Meanwhile, make the filling: Bring 2 quarts of water to a boil. Add 2 tablespoons of the salt and the asparagus, and cook 8 minutes, or until soft. Drain and shock in ice water. Drain again and blot dry. Chop finely.

Heat the olive oil in a 14-inch saute pan over a medium flame. Add the asparagus, 1/2 cup of water, and the remaining 1/4 teaspoon of salt, and saute for 5 minutes, or until the water evaporates. Cool to room temperature, fold in the Parmigiano, and adjust the salt if needed.

Roll out the dough until it is very thin on a lightly floured counter (it should measure about 22 inches in diameter) and line the prepared pan with it, letting excess dough hang over the sides of the pan. Spoon in the asparagus filling. Use the overhanging dough to create a pretty border around the tart.

Bake the tart in the preheated oven until the crust is golden, about 30 minutes. Serve hot, warm, or at room temperature. Serves 4 as a main course and 8 as an appetizer

Conchiglie agli Aromi Mediterranei di Maria Rosa

The port of Camogli in Liguria
Maria Rosa's Pasta with Mediterranean Herbs

Maria Rosa Costa owns the renowned Ristorante Rosa overlooking the fishing town of Camogli (photo at right). She has a great love for her area and can often be found on her restaurant's splendid terrace, gazing below at the port or at the glorious sunset over the sea. Here is the recipe for her fabulous (and fabulously simple) pasta with Mediterranean herbs.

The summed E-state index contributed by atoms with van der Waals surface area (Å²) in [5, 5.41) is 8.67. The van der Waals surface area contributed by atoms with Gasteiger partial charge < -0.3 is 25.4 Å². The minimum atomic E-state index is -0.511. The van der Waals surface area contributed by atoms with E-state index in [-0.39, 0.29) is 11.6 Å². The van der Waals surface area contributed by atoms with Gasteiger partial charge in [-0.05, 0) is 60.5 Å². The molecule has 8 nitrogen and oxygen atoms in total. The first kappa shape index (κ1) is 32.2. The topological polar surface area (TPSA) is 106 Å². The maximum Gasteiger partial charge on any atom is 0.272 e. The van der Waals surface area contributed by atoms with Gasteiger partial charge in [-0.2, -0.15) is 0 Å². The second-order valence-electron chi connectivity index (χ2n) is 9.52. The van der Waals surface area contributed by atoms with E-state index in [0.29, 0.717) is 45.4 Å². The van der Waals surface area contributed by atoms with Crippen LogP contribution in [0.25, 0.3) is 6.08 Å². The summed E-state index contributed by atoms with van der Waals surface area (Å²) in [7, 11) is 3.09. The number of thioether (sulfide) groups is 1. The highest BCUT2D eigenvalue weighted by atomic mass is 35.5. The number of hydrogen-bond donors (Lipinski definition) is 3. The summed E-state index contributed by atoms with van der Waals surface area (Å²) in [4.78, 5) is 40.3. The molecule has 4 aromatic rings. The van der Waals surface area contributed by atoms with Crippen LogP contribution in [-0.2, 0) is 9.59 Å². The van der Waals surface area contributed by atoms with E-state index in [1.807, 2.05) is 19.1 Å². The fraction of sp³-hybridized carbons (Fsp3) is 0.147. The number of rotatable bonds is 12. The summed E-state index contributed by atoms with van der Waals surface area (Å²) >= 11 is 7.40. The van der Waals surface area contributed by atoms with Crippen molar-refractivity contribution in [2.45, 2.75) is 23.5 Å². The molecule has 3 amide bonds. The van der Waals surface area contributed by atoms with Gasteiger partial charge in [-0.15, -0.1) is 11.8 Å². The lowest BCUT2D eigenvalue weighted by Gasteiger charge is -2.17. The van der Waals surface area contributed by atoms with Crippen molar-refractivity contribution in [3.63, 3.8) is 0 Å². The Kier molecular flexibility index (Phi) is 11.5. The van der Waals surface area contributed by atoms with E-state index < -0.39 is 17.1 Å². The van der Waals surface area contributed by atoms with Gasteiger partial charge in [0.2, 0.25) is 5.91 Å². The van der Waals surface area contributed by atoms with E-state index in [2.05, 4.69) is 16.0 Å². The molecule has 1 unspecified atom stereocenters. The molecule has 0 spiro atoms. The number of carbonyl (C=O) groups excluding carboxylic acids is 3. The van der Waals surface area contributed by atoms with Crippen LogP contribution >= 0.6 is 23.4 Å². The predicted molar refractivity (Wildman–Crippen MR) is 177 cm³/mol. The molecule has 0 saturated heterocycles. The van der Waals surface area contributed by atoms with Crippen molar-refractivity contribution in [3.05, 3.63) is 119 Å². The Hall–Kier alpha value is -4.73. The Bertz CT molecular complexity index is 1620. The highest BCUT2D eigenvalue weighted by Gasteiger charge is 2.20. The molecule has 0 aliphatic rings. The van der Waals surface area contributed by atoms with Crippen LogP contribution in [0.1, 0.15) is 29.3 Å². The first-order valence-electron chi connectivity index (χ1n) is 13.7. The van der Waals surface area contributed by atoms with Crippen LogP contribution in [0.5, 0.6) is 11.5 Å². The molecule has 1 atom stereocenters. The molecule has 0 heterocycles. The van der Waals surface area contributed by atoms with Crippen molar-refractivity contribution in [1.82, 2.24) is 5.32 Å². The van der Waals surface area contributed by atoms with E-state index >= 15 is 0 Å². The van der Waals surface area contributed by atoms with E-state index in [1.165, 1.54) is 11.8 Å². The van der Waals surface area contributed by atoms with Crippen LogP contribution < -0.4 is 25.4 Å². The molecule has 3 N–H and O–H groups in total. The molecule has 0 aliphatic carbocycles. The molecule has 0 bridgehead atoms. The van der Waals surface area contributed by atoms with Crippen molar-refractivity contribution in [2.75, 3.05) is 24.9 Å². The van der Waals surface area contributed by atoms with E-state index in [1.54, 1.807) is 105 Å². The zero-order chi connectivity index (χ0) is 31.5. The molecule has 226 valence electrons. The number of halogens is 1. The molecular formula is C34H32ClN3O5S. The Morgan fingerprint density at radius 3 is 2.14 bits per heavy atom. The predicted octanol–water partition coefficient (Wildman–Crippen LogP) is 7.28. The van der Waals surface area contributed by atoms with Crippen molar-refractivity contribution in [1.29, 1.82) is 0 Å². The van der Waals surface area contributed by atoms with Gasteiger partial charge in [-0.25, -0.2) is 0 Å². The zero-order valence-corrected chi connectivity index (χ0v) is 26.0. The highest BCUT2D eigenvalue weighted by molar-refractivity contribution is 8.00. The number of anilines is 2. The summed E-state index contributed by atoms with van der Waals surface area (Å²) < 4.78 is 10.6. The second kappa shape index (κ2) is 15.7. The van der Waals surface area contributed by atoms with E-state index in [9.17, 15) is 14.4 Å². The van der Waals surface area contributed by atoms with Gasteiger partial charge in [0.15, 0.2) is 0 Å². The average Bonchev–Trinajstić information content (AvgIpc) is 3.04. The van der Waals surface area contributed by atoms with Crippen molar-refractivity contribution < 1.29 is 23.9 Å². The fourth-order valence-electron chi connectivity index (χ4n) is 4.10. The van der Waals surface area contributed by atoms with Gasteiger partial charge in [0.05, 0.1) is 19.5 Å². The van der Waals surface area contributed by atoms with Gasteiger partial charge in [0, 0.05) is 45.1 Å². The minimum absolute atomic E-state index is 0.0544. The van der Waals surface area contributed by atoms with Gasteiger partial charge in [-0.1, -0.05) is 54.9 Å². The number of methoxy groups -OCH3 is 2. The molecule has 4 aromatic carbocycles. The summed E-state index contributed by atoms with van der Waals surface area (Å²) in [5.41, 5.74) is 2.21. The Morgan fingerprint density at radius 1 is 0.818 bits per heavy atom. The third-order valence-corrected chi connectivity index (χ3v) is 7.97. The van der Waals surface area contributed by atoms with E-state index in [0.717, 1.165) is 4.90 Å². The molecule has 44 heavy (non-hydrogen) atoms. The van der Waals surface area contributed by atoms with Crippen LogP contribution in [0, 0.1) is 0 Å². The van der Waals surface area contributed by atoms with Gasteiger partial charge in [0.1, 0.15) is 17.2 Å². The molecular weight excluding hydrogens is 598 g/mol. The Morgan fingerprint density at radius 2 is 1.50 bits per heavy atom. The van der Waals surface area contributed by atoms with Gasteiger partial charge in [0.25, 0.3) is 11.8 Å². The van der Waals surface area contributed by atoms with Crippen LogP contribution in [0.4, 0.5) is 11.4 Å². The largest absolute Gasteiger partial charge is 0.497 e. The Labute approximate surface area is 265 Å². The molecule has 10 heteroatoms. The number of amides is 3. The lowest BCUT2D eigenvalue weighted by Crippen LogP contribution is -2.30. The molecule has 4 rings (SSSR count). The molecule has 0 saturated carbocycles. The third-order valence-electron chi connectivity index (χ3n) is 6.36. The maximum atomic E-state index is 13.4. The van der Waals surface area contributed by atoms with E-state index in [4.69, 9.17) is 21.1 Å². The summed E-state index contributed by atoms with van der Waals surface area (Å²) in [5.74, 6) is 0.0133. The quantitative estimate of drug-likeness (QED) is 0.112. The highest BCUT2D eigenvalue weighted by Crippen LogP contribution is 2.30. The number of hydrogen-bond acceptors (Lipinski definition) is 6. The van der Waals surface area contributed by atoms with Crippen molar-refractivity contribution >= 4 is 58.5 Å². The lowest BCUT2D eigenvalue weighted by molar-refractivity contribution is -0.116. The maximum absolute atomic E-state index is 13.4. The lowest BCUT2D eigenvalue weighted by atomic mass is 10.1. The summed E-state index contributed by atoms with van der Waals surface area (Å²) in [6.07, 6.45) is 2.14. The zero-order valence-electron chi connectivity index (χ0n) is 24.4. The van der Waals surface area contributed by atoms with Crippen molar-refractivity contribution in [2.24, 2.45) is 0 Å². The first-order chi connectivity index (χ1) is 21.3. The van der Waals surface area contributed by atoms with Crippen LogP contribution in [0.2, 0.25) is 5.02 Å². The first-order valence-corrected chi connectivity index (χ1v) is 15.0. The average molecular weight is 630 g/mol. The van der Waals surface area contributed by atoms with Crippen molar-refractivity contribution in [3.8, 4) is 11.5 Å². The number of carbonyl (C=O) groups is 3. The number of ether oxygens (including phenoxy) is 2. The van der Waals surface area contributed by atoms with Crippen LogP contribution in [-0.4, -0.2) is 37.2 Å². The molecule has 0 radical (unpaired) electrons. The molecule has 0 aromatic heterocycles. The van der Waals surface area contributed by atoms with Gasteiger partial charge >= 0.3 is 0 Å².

• 2 tablespoons extra-virgin olive oil
  • 2 rosemary sprigs, leaves only, minced
  • 4 sage leaves, minced
  • 2 garlic cloves, minced
  • 8 plum tomatoes, peeled, seeded, and diced
  • ½ teaspoon plus 2 tablespoons salt
  • 1/8 teaspoon freshly ground black pepper
  • 1 pound shells
  • ½ cup freshly grated Parmigiano Reggiano

Heat 1 tablespoon of the olive oil in a deep 14-inch saute pan over a high flame. Add the rosemary, sage, and garlic, and saute 30 seconds, or until aromatic.

Stir in the tomatoes, season with ½ teaspoon of the salt and the pepper, and cook 10 minutes, adding a little water if needed. Pass through a food mill fitted with a medium disk and return to the pan.

Meanwhile, bring 5 quarts of water to a boil. Add the shells and the remaining 2 tablespoons of salt. Cook until al dente. Drain, reserving 1 cup of the pasta cooking water.

Stir the pasta into the rosemary sauce and add the Parmigiano. Add as much of the reserved pasta cooking water as needed to dilute the sauce, and saute until the sauce thickens and coats the pasta. Adjust the salt if needed, drizzle with the remaining tablespoon of olive oil, and serve hot. Serves 4

Carpaccio di Pesce alla Ligure